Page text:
Apart from eating, spending time in cafes, and my trip to the waterfall, I had several folks at my guesthouse recommend Orange Robe Tours, which includes a visit to one of the local temples followed by meditation, all led by a former novice (which are boys under the age of 20 studying to be monks; at age 20 they become monks). The Tour company was started by Luke, and my guide was Sunnan, who is a 20 year old former novice, who left the religious life because he wants to go to college (and monks are not allowed to attend university with laypeople). The tour of the temple is 1 hour, and if you choose to also do the meditation, that’s an additional hour. Cost is less than $25USD, which is pricey for the area, but worth it. Especially because the tours go to help support and provide income for the former novices (and monks) who are transitioning to layperson life.

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There are several elephant sanctuaries in Luang Prabang, but choose carefully! Some are not actually proper sanctuaries and instead perpetuate animal abuse by permitting guests to ride the elephants. Ensure that the sanctuary you select is a true animal rescue that does not permit riding.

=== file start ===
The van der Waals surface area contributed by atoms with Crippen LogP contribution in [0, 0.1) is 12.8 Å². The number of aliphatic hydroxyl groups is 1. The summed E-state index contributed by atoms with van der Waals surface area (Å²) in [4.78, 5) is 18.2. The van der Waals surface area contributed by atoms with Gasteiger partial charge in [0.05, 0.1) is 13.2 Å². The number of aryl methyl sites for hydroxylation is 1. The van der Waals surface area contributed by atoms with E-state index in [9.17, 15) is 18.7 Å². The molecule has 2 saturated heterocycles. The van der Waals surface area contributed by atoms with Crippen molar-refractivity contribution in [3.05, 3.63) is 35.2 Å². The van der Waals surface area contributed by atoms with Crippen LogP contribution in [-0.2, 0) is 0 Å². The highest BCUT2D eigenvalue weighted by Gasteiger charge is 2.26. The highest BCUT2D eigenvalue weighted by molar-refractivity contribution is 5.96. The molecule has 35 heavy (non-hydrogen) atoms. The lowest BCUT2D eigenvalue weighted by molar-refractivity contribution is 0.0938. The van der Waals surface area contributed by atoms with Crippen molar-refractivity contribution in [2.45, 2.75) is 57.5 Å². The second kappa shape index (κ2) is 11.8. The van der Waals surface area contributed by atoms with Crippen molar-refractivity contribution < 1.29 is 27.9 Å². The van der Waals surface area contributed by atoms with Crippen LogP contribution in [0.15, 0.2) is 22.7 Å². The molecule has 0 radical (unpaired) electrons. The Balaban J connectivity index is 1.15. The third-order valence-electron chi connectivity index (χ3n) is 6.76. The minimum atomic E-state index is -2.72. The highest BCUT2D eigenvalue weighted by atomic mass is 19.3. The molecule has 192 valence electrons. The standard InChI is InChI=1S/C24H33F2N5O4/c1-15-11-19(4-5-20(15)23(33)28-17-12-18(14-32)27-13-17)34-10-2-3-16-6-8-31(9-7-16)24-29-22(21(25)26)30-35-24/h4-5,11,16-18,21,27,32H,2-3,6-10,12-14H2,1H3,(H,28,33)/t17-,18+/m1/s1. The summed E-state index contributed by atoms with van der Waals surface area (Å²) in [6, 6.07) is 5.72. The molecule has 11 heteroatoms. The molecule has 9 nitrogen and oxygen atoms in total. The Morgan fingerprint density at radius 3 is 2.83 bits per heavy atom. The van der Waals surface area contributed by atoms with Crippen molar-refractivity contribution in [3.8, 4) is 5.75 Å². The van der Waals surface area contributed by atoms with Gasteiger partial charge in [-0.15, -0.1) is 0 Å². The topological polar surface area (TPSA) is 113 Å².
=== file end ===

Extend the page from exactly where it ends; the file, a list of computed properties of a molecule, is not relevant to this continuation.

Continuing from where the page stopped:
My final activity in Luang Prabang, before heading to the airport, was to get cleaned up before heading to the Maldives for a week! I booked an appointment at the Sofitel Spa for a Brazilian wax, and for $30USD I had a foot scrub prior to my waxing, the waxing, then a head and neck massage (with a bit of time on my back too!), finished with some fresh fruit and tea. And the spa will either pick you up or return you to your guesthouse before/after the appointment. What a deal!

 

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2 thoughts on “Luang Prabang, Laos: the Perfect Place to Nature & Chill.

  1. Emily Cunningham Smith March 5, 2019 — 1:29 pm

    This all looks totally magical! I love reading about your travels. So epic, lady. I miss you!

    Like

    1. Miss you too! I still totally have you to thank for the existence of this blog!!!

      Like